Let’s not blame it all on banks

IN BELGIUM AND ABROAD, banks find themselves increasingly in trouble because they accept money that may not have been taxed fully in the past. It recently happened to KBC in the Netherlands, and to Degroof-Petercam before that. Sooner or later, however, all banks will probably face the same music.

The financial system has undergone a shift worthy of the Copernican Revolution over the past fifteen years. The current assumption is that funds are legitimate only once there is documented evidence that all taxes have been paid – whether it is professional income tax, withholding tax, VAT or inheritance tax. If taxes have not been paid in full, chances are that the assets have been obtained illegally, or at least in part. A situation that may end up being corrected with a tax regularisation.

IT SHOULD NOT COME AS A SURPRISE that it is extremely difficult to evaluate correctly the historical build-up of financial assets. But more importantly, in recent years the government adopted a very ambiguous attitude towards statute-barred taxes. These are taxes that citizens have failed to paid, but which the tax authorities can no longer levy due to the fiscal statutes of limitation. Until 2000, statute-barred taxes were not seen as a major issue. Belgian taxpayers who were caught hiding capital in their Luxembourg accounts were offered to settle their score with the tax authorities with a 3 percent levy on these assets. Once they had paid, they were absolved of any wrongdoing and their assets were therefore regularised. The first statutory fiscal regularisation then happened in 2004: the Unique Liberatory Declaration (DLU/EBA). Under the facility, taxpayers were given a choice to settle their tax bill at a rate of 6 or 9 per cent. All tax wrongdoings were forgiven indefinitely. The DLU/EBA legislation was temporary, though, and after it ended, there was no legal framework to regularise taxes. Taxpayers were left with no other recourse than turn to the tax authorities. In most cases, the option to regularise statute-barred taxes was never suggested to them.

A new legal framework was created in 2006, which was abolished at the end of 2013. In the last six months of 2013, taxpayers could liberate the burden of unpaid taxes by paying an all-inclusive rate of 35 percent. Taxpayers who had repented later could turn to the local inspectorate and General Administration of the Special Tax Inspectorate (BBI). In those administrations, too, an unofficial regularisation practice emerged which sometimes took barred taxes into account, and other times did not.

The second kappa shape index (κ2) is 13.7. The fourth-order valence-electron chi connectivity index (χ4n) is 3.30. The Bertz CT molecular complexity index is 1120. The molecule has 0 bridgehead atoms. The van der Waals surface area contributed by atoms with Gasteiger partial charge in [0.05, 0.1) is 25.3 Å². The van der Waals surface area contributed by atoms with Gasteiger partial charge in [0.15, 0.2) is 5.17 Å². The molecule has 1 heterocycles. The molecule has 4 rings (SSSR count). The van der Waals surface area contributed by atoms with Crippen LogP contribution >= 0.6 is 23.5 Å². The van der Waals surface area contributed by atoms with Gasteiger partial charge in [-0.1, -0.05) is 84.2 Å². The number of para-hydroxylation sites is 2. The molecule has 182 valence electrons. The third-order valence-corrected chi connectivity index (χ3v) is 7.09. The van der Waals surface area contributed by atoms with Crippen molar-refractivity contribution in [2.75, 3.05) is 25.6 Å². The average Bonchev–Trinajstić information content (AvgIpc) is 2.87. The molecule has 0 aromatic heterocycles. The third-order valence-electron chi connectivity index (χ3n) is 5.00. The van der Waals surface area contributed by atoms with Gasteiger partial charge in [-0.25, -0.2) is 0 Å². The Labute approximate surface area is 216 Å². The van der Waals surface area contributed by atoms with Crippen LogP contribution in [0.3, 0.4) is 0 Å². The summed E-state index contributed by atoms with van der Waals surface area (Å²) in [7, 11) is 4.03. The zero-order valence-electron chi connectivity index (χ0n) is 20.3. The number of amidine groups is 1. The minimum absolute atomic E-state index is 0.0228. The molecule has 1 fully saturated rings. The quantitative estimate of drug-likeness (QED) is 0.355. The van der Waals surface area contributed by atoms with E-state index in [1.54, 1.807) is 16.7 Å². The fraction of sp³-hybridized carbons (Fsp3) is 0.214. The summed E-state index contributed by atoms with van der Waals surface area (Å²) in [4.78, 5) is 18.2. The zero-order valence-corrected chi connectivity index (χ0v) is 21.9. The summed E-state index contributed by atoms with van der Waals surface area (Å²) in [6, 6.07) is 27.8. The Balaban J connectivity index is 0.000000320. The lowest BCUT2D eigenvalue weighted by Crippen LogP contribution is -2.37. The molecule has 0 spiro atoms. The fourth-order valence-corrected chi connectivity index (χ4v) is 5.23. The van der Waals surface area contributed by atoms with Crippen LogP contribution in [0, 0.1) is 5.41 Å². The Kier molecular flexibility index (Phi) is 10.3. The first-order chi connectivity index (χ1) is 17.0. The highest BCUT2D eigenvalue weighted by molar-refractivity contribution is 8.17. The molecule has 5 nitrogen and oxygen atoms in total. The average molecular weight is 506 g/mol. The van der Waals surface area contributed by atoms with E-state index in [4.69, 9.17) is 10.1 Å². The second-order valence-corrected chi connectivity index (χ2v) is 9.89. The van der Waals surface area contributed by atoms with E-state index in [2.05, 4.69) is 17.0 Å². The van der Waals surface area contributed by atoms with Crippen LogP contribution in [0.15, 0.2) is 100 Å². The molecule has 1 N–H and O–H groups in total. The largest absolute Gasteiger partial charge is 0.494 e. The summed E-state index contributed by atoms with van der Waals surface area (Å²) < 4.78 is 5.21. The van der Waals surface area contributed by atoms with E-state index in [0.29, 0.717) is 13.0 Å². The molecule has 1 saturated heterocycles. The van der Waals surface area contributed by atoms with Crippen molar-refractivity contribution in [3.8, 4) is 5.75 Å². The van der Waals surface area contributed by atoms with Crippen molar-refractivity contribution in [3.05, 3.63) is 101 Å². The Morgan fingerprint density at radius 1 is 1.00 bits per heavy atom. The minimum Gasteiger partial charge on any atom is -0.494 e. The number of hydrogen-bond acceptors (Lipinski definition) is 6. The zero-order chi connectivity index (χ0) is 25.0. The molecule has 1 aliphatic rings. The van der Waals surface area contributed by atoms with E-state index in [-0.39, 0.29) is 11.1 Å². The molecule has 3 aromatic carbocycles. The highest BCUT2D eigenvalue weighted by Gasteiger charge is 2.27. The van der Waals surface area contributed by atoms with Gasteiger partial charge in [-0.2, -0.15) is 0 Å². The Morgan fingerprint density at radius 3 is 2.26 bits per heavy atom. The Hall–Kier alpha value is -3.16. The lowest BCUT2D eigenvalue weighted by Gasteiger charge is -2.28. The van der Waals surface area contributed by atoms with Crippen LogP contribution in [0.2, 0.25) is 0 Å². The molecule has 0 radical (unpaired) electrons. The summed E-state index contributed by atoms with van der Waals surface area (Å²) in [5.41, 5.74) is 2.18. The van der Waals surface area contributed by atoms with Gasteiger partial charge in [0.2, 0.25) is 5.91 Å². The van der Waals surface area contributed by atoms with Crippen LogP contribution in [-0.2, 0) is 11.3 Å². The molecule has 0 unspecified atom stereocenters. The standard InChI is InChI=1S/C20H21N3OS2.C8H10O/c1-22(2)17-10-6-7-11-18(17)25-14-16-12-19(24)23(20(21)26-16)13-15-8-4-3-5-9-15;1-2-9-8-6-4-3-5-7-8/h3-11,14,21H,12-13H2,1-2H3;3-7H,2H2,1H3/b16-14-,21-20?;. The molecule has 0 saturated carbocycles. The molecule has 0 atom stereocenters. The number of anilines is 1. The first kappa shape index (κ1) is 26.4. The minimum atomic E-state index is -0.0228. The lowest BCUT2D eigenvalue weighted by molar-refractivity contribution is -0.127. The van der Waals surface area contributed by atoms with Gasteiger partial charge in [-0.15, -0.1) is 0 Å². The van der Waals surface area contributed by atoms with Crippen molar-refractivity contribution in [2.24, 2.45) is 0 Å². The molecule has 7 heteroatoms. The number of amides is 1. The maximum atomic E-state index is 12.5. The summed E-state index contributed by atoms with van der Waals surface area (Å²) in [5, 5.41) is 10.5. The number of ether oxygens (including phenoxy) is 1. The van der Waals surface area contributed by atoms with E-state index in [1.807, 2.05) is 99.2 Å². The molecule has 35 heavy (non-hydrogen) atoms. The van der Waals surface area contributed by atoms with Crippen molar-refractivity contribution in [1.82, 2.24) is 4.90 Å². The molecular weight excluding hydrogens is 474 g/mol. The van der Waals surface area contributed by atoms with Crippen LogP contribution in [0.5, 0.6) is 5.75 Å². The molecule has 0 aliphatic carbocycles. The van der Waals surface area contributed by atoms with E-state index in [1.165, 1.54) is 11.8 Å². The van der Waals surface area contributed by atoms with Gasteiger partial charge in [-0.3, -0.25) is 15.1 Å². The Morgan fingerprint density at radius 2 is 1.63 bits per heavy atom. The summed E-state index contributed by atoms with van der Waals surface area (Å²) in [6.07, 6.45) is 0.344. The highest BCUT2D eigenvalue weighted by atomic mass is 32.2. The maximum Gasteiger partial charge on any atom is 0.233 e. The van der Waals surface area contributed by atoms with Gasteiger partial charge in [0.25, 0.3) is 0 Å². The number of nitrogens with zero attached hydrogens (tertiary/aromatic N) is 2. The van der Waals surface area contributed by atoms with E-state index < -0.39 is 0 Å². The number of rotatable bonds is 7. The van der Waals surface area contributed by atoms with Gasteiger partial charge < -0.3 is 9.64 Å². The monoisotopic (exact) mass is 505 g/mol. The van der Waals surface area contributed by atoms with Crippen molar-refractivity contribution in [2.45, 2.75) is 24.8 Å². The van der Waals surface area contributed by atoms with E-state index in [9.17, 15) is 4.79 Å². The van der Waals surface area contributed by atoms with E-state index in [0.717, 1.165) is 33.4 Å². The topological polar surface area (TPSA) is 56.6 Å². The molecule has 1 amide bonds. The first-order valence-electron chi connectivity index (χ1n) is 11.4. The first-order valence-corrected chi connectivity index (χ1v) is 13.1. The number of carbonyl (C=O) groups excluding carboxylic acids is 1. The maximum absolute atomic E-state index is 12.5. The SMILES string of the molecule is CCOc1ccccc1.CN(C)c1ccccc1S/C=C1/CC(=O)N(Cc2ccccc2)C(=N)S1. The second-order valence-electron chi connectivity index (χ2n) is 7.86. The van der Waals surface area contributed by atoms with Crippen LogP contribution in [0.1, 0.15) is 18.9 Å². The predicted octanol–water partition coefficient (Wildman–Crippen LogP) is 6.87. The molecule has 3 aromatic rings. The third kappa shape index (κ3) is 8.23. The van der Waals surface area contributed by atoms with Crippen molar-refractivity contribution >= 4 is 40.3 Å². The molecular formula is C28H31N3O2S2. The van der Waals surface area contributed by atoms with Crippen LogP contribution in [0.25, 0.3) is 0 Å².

SINCE SUCH PRACTICE had no legal basis and was not perceived as ideal, the legislation was revised in 2016. Under the new law, taxpayers were forced to settle their unpaid tax burden if they could not prove that the assets had gone through the normal tax procedure. The possibility of regularising with the BBI and the other tax authorities was cancelled. The declarant must demonstrate in writing that the assets have been subjected to the normal tax treatment. Failing that, the taxpayer will face a 39 percent penalty. The current notion of historically documented taxes is therefore recent. It has only taken effect in the regularisation legislation since the last legislative amendment of 2016. Taxpayers can rarely produce a detailed bookkeeper’s ledger of their assets. The forensic reconstruction of these assets over many years is often a daunting task, while the office of the public prosecutor can exclude any legal origin if it pursues a conviction for money laundering from tax fraud.

TAX REGULATION LEGISLATION is a patchwork of not always coherent approaches. You would need to be a banker and assess whether the taxpayer’s assets are of legitimate origin. The way in which the legislator has dealt with tax regularisations in the past is in stark contrast to today’s insight. The assessment of these tax regularisation regimes is therefore a breeding ground for uncertainty and doubt. So, next time you read an article about a money laundering problem at a bank, bear in mind that the bank is not necessarily the origin of that problem, but rather our lawmakers.